Monday, June 20, 2016

Accidental Pilfering and Unreachable Endings.

Why can't I end this sodding book?

When you're writing a novel by the seat of your pants - as they say - it can be fun and even exhilarating, as your mind and fingers take over, and often even if you have managed to pen out some sort of structure for the day's writing, you barely ever stick to it, and instead find yourself off on wonderful tangents that had never before crossed your mind. There is a sort of freedom and also a feeling of surrender, like you are giving yourself over to some higher literary order, where the words take over and you are no longer in charge.

And this is a challenge and you have extremely good days and astronomically bad days, as with any art, and you have times of doubt and hatred and feeling like the whole world's gone poo, but you keep plugging away and your word count increases and you think, yes, I'll be finished in a week. Oh, maybe next week. Oh, maybe the week after. but definitely before we go on holiday. And then you find you can't end the damn thing, because the tangents are many and you need to follow them all and now the end scene has become the end act, and you're thinking this is the longest drawn out finale ever, and yet you still can't help adding those extra lines of dialogue and disclosing another secret from the vault. And still the ending is just out of sight.

I mean, surely I have to take positives, like the fact that I can't seem to stop writing, and that I could keep going with the ideas and the character explorations for who knows how long. Also, as you reach the end and the point of the novel becomes clearer, the villain revealed, you realise what is missing from the rest of it in order to drop subtle hints and leave sporadic clues for readers to latch on to. But then you're tempted to do that right away because it's so important that this first draft be miraculous. Ha ha. What you're doing is avoiding the ending, like it's some apocalyptic level event, when really you just have to write some words and collect all the separate strands of the story to become a complete thing and not this incomplete mess. (Way easier said than done). Man, the editing on this one is going to be fun. I bet I'll be able to cut out so much bumpf. But I do like bumpf, especially when I perhaps don't know the characters as well, because I've been making them up as I go along. As I've grown so have they. Sometimes, that extra dialogue or kissing scene or trivial mention of the past is necessary in order to make it all real.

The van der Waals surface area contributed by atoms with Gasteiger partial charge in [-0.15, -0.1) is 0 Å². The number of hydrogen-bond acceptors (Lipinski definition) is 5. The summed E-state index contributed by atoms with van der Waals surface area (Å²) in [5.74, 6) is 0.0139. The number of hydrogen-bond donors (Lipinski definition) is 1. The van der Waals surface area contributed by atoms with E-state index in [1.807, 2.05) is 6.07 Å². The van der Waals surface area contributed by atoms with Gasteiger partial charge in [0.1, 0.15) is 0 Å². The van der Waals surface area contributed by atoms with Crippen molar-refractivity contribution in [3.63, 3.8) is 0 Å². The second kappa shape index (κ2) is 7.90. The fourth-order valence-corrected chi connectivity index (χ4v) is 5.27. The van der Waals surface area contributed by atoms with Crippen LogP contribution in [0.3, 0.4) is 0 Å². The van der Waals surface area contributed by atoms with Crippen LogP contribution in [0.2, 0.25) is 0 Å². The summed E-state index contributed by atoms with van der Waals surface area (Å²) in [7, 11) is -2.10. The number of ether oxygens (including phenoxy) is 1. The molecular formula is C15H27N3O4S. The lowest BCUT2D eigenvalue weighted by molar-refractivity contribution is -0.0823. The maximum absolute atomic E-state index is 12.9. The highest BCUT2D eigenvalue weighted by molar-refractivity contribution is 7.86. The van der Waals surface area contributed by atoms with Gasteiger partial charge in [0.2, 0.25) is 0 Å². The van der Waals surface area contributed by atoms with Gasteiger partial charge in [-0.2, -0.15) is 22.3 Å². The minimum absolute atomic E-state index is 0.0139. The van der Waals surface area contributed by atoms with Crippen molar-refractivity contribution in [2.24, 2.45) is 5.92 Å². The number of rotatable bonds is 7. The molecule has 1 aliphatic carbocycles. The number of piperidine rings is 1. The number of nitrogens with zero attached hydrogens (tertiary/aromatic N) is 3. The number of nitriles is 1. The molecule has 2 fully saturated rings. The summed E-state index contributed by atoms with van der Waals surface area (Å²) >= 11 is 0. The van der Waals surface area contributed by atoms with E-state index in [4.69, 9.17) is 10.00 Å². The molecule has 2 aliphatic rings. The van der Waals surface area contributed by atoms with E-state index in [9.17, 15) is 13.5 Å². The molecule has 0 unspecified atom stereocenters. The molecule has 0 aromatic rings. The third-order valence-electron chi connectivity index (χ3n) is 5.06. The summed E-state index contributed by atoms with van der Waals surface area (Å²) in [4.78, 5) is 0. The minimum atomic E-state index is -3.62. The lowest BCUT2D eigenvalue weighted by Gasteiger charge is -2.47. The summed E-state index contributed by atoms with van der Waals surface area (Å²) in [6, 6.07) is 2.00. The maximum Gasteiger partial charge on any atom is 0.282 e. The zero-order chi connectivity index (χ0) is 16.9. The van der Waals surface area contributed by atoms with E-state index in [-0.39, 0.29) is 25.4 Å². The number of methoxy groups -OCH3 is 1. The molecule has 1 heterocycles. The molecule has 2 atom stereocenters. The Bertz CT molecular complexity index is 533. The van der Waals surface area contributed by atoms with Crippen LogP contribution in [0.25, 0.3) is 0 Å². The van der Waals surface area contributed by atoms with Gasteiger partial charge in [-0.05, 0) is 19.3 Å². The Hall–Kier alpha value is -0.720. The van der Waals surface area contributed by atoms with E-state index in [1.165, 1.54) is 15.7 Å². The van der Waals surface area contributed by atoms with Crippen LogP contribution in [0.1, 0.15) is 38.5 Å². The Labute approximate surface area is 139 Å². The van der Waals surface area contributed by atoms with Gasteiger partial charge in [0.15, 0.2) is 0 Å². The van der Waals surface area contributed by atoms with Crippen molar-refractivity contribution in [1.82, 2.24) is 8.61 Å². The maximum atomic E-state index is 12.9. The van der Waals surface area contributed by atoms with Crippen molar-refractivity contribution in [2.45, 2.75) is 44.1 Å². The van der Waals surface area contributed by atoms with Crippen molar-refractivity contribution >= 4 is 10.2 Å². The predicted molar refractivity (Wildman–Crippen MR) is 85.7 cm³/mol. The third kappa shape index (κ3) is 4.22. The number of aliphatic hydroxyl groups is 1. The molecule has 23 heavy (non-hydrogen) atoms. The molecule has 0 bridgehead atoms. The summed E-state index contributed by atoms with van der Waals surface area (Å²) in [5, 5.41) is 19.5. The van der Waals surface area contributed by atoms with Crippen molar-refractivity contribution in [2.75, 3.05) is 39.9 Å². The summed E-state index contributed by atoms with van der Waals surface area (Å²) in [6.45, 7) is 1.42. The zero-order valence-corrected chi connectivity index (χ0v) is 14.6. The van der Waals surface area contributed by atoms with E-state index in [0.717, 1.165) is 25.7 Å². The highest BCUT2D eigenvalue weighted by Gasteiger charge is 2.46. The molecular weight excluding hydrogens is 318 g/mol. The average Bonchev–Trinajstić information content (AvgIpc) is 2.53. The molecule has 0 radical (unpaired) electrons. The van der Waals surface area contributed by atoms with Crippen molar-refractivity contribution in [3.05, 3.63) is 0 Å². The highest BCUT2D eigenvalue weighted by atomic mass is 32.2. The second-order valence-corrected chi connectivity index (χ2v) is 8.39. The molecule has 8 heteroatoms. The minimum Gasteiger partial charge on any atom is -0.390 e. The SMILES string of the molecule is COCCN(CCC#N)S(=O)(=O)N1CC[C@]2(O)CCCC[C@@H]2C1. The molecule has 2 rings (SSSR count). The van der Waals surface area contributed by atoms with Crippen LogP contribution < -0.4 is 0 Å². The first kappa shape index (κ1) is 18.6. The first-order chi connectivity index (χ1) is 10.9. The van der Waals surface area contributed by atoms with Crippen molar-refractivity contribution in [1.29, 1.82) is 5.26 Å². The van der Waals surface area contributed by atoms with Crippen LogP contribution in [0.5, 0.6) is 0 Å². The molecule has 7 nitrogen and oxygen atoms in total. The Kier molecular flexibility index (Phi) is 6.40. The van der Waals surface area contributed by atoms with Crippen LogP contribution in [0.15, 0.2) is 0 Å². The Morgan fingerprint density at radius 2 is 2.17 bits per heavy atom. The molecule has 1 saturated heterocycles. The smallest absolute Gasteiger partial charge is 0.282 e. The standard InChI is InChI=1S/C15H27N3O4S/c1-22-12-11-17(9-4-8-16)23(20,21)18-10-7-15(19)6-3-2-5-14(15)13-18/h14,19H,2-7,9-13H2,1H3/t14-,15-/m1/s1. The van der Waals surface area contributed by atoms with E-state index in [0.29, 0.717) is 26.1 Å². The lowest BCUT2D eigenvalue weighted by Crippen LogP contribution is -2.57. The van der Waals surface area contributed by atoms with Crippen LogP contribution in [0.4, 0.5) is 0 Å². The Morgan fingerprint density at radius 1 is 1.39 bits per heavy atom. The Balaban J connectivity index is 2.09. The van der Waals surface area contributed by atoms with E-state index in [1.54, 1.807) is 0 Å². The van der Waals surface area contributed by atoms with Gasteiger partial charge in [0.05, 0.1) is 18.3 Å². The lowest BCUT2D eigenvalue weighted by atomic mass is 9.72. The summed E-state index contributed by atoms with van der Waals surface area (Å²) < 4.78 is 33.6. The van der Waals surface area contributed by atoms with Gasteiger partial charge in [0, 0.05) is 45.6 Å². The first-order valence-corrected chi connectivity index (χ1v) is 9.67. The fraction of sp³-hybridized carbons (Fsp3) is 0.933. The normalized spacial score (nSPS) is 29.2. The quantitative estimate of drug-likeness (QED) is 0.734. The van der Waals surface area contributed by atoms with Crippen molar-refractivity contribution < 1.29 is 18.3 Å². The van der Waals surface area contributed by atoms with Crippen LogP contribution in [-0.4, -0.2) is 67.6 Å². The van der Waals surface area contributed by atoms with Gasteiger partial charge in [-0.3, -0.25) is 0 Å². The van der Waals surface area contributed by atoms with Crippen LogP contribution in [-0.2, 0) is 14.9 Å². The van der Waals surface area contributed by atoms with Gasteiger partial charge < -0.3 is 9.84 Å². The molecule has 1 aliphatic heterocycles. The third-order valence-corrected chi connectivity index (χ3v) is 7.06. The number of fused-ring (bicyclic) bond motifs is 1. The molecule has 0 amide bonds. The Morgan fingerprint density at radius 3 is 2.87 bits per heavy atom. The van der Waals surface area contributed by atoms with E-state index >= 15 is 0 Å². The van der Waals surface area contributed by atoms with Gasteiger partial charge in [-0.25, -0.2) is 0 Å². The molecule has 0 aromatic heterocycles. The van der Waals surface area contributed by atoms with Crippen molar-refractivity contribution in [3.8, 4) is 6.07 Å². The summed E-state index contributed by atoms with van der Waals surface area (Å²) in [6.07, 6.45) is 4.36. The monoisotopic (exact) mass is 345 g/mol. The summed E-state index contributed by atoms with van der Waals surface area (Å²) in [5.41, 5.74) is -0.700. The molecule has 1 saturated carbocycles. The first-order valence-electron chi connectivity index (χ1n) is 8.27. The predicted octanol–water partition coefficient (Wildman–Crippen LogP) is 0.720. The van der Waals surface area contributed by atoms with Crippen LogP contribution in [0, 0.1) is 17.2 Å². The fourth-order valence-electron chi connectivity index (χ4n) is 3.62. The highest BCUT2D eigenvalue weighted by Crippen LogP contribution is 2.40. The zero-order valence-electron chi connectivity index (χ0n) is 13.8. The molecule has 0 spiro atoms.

So this is where I am right now, 104,000 words in and several thousand of them are the so called ending. I have just under a week to finish this bad boy and whilst the ending is in sight, it is still blurry and out of focus - not unfamiliar for me with my stupid shortsightedness - and I'm not sure whether I can break the cord and actually end the damn thing. I think my brain also hates endings, because that then means letting go of something. It means shutting off the force that kept these characters alive and kicking for the last six months and directing it on to something else, or at least giving myself the obligatory two weeks breather before reading through it. And it also leads to the hardest work of all: editing. No wonder I can't end it. That's when you have to start killing those darlings and gutting your work and taking out the bumpf and moving on to something new, and sometimes that is the hardest task of all.